Many HR departments function solely to support their leaders and employees. What happens when HR becomes involved with customers? According to today’s interviewee, such tactics help drive business in unique and powerful ways.
Meet Lisa Dodman, Chief People Officer at Unit4, an enterprise software business.
Did you always want to be in HR?
Funny enough, no. When I started thinking about the start of my career, I had it fixed in my head that I wanted to be in insurance. I wanted to work for an insurance company. I wanted to be engaging with the customer all the time. I didn’t think of a career in HR at all.
Then I worked for a manufacturing organization. I spent some time in the HR department, or personnel as it was called in those days. All of a sudden, I thought, “Actually, I quite like this.” I didn’t like the use of the word “personnel,” but I liked the concept of things to do with people. And 25 years later, I’m still in HR.
Did you work in any other manufacturing organizations?
The very early part of my career was at Marconi Instruments, which was a General Electric company. Then I went into a start-up, an IT services start-up. From there, my journey with software started. So, the large part of my career has been with software.
I imagine in a job called “personnel,” it wasn’t exactly the broad HR role that you’ve perhaps become used to since then.
No, it was very operational. Some of the reasons I love software so much is the speed, the pace of change, and the connection with customers. I spend more time now talking to customers than I ever did before, and I like that connection.
In the software environment, you’re much more focused on transformation and organizational design, which means you enable change in a very different way. My team is focusing on different ways to function in a classic HR role.
Obviously, I have regular contact points with my team individually and then as a team, but on a quarterly basis, we do a business review. They’re presenting on the region they support, but they also have to talk about the pipeline for that region, the top deals, and the deals lost because they need to understand how we make an impact. That’s the stuff I like and enjoy.
Can you tell me a little bit more? You mentioned you work with customers a lot. In what capacity are you working with customers? How does HR fit into that for you?
We are an enterprise resource planning (ERP) vendor, and our ERP solutions touch every aspect of the HR world. For example, I spoke to the chief people officer of our recent clients, a US-based international non-profit orgnaization, before that deal closed because often, HR professionals are looking for the holy grail. They’re looking for what they can give to their businesses.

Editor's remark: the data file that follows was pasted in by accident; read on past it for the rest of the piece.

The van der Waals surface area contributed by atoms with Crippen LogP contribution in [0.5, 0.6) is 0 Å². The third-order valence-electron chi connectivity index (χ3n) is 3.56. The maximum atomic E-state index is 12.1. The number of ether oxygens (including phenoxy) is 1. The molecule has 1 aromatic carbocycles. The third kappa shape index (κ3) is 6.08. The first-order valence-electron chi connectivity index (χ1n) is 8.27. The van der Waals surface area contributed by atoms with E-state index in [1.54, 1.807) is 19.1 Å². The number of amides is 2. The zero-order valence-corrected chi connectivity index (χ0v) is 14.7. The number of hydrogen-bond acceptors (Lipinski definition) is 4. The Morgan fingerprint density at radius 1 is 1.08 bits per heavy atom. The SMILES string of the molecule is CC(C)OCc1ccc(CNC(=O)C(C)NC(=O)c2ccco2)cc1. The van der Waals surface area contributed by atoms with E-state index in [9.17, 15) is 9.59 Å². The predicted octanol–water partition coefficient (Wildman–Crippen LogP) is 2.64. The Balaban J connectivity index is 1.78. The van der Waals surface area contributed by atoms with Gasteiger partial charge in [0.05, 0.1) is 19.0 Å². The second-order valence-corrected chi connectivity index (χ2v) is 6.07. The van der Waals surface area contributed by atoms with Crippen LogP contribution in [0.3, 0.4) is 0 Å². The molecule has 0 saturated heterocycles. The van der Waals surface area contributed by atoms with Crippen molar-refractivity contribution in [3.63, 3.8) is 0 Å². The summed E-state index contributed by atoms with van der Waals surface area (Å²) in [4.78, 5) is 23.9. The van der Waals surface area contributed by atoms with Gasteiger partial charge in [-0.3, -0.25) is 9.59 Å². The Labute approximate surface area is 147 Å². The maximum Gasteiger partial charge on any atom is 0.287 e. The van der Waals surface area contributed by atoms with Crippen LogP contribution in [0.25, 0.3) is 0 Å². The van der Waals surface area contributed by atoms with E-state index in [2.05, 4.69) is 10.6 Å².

So, that kind of networking opportunity whereby we can share with them “Well, this is what we’ve done with the software, this is what I do, and this is what my team does,” and the use of that technology today, helps our customers on that journey so they can see the art of the possible. So it’s kind of the engagement as part of the sales process.
Recently, I also did a session with existing customers in the United Kingdom, looking at “This is what we do with our technology, and how it can benefit you, the customer”
That’s sometimes quite helpful because every HR person loves to network. It’s a thing we enjoy. But to be able to network and share stories on what you can deliver with the solutions you sell is a great situation to be in.
In my understanding, it’s not unheard of, but it’s not very common for HR people to be directly involved with customers. How did that come about? Is that what you guys have always done? Did you take that from a former role into this role?
It’s more common I think in technology companies that sell HCM solutions. In my previous companies, one of which was Infor —the R&D functions were looking at developing next generations of the software.
Then it was a case of “Well, look. I can help in the sales cycle.” When you’re selling to an HCM customer, salespeople often sell to HR professionals as if they’re selling to a finance person.
I’ve been sold to many times over the years. You kind of glaze over because you think, “You don’t understand the experience we’re going through at all.” But you can help that customer by sharing some of your own experiences, like how you use the latest technology in-house. So, it’s a great way of doing that kind of connection in a much more holistic way for the customer. That’s why we’re doing it more and more with many different regions within our organization.
Do other members of your team feel comfortable positioning themselves in sort of a sales role when they’re supposed to be doing HR?